In an escalating threat landscape with email as the primary target, IT teams need to move far beyond traditional methods of email security that haven’t evolved fast enough – they’re trained on historical attack data, so only catch what they’ve seen before. By design, they are permanently playing catch up to continually innovating attackers, taking an average of 13 days to recognize new attacks.
Phishing attacks are getting more targeted and sophisticated as attackers innovate in two key areas: delivery tactics, and social engineering. On the malware delivery side, attackers are increasingly ‘piggybacking’ off the legitimate infrastructure and reputations of services like SharePoint and OneDrive, as well as legitimate email accounts, to evade security tools.
To evade the human on the other end of the email, attackers are tapping into new social engineering tactics, exploiting fear, uncertainty, and doubt (FUD) and evoking a sense of urgency as ever, but now have tools at their disposal to enable tailored and personalized social engineering at scale.
With the help of tools such as ChatGPT, threat actors can leverage AI technologies to impersonate trusted organizations and contacts – including damaging business email compromises, realistic spear phishing, spoofing, and social engineering. In fact, Darktrace found that the average linguistic complexity of phishing emails has jumped by 17% since the release of ChatGPT.
This is just one example of accelerating attack sophistication – lowering the barrier to entry and improving outcomes for attackers. It forms part of a wider trend of the attack landscape moving from low-sophistication, low-impact, and generic phishing tactics - a 'spray and pray' approach - to more targeted, sophisticated, and higher impact attacks that fall outside of the typical detection remit for any tool relying on rules and signatures. Generative AI and other technologies in the attackers' toolkit will soon enable the launch of these attacks at scale, and only being able to catch known threats that have been seen before will no longer be enough.
In an escalating threat landscape with email as the primary target, the vast majority of email security tools haven't evolved fast enough – they’re trained on historical attack data, so only catch what they’ve seen before. They look to the past to try and predict the next attack, and are designed to catch today’s attacks tomorrow.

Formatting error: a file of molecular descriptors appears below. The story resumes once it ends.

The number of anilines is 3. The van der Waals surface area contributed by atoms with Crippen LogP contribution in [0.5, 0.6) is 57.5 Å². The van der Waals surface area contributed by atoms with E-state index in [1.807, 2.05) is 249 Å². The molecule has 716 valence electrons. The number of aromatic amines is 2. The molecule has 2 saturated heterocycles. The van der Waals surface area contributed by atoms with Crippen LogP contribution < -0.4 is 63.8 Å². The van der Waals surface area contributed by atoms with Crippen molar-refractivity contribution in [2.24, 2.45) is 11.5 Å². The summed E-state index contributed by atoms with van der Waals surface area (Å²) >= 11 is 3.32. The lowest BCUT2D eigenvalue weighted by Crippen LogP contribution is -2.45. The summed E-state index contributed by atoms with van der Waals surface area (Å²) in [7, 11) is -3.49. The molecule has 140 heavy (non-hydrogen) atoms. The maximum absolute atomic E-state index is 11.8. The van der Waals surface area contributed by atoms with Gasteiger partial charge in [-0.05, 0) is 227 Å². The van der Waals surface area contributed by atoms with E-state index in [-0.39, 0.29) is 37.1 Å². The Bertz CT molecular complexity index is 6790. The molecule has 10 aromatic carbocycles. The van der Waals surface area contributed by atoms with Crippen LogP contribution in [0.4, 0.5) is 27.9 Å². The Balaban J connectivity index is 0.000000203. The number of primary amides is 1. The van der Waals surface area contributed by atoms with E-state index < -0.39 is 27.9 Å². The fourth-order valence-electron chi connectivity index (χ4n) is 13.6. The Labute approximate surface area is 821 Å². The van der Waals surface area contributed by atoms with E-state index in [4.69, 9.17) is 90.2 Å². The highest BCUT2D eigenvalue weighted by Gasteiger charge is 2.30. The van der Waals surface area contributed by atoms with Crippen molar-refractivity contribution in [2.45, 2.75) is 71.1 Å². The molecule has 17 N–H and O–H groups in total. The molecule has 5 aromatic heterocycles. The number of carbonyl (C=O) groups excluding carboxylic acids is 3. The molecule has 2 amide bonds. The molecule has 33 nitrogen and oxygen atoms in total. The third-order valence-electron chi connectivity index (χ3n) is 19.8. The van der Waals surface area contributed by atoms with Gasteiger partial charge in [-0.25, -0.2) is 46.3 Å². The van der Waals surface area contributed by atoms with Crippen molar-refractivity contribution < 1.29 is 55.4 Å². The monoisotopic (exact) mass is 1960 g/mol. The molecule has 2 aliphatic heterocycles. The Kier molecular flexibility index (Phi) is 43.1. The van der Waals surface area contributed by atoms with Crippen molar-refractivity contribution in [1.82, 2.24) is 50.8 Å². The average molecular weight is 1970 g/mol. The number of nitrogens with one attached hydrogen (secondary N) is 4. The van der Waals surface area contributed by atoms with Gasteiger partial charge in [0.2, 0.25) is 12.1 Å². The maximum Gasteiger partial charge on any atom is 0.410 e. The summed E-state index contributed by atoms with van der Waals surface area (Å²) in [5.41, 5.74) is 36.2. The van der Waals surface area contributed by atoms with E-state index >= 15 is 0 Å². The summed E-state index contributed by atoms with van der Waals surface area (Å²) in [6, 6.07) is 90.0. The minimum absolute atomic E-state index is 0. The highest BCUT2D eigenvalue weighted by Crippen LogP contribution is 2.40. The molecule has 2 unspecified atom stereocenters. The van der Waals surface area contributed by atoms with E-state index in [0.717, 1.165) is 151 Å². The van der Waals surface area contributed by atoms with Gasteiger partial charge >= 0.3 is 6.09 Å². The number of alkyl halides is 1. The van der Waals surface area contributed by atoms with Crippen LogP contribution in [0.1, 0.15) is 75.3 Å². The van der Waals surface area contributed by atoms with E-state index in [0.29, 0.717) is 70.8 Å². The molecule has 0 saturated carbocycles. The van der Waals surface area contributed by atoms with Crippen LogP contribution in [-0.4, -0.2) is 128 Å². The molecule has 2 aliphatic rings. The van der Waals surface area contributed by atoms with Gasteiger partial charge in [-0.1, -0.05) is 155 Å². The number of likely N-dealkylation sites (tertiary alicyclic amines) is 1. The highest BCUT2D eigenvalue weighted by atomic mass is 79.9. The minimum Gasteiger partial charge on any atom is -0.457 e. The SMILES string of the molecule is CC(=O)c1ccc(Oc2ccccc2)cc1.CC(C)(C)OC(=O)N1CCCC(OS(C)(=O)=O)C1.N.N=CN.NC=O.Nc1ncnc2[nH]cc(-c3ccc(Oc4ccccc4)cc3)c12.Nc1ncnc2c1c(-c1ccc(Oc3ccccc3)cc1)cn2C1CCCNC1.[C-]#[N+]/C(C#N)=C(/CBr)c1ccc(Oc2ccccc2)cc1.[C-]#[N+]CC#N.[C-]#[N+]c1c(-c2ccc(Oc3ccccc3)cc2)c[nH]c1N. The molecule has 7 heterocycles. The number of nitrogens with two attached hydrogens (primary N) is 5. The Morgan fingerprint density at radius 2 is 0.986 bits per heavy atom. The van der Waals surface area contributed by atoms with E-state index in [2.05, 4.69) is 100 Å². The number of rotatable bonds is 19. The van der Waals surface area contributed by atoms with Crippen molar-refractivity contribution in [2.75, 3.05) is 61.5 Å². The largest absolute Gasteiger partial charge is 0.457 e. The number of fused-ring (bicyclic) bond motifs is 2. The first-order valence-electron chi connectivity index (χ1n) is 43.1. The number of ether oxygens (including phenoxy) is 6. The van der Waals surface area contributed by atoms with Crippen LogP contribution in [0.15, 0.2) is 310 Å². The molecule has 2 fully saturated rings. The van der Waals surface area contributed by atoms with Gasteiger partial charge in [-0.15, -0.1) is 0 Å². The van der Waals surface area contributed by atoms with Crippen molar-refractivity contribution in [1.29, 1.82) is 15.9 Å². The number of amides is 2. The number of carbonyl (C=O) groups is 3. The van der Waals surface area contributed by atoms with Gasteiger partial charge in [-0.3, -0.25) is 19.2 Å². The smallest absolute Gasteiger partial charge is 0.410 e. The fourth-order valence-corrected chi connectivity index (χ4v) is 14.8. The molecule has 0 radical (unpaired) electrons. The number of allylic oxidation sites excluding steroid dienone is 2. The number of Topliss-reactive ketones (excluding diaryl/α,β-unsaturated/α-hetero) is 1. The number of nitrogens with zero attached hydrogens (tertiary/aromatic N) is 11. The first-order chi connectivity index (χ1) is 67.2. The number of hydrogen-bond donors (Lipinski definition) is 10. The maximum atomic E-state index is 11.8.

Organizations are increasingly moving towards AI systems, but not all AI is the same, and the application of that AI is crucial. IT and security teams need to move towards email security that is context-aware and leverages AI for deep behavioral analysis. And it’s a proven approach, successfully catching attacks that slip by other tools across thousands of organizations. And email security today needs to be more about just protecting the inbox. It needs to address not just malicious emails, but the full 360-degree view of a user across their email messages and accounts, as well as extended coverage where email bleeds into collaboration tools/SaaS. For many organizations, the question is not if they should upgrade their email security, but when – how much longer can they risk relying on email security that’s stuck looking to the past?
The Email Security Industry: Playing Catch-Up
Gateways and ICES (Integrated Cloud Email Security) providers have something in common: they look to past attacks in order to try to predict the future. They often rely on previous threat intelligence and on assembling ‘deny-lists’ of known bad elements of emails already identified as malicious – these tools fail to meet the reality of the contemporary threat landscape. Some of these tools attempt to use AI to improve this flawed approach, looking not only for direct matches, but using "data augmentation" to try and find similar-looking emails. But this approach is still inherently blind to novel threats.
These tools tend to be resource-intensive, requiring constant policy maintenance combined with the hand-to-hand combat of releasing held-but-legitimate emails and holding back malicious phishing emails. This burden of manually releasing individual emails typically falls on security teams, teams that are frequently small with multiple areas of responsibility. The solution is to deploy technology that autonomously stops the bad while allowing the good through, and adapts to changes in the organization – technology that actually fits the definition of ‘set and forget’.
Becoming behavioral and context-aware